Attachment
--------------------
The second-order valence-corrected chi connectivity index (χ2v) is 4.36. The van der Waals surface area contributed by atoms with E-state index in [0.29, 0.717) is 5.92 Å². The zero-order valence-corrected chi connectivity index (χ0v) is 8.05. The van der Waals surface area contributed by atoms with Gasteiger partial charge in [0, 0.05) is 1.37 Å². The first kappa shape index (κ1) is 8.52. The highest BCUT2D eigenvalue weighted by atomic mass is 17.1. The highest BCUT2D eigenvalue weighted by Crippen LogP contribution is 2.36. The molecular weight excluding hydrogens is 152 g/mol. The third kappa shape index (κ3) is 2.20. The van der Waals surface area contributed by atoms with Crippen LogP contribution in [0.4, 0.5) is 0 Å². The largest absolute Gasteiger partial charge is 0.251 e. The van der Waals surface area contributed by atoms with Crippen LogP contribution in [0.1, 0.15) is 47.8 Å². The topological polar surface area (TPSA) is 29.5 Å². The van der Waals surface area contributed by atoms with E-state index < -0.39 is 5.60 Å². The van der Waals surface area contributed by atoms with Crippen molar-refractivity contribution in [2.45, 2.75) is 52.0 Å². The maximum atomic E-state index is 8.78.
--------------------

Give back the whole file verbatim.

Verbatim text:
The second-order valence-corrected chi connectivity index (χ2v) is 4.36. The van der Waals surface area contributed by atoms with E-state index in [0.29, 0.717) is 5.92 Å². The zero-order valence-corrected chi connectivity index (χ0v) is 8.05. The van der Waals surface area contributed by atoms with Gasteiger partial charge in [0, 0.05) is 1.37 Å². The first kappa shape index (κ1) is 8.52. The highest BCUT2D eigenvalue weighted by atomic mass is 17.1. The highest BCUT2D eigenvalue weighted by Crippen LogP contribution is 2.36. The molecular weight excluding hydrogens is 152 g/mol. The third kappa shape index (κ3) is 2.20. The van der Waals surface area contributed by atoms with Crippen LogP contribution in [0.4, 0.5) is 0 Å². The largest absolute Gasteiger partial charge is 0.251 e. The van der Waals surface area contributed by atoms with Crippen LogP contribution in [0.1, 0.15) is 47.8 Å². The topological polar surface area (TPSA) is 29.5 Å². The van der Waals surface area contributed by atoms with E-state index < -0.39 is 5.60 Å². The van der Waals surface area contributed by atoms with Crippen molar-refractivity contribution in [2.45, 2.75) is 52.0 Å². The maximum atomic E-state index is 8.78.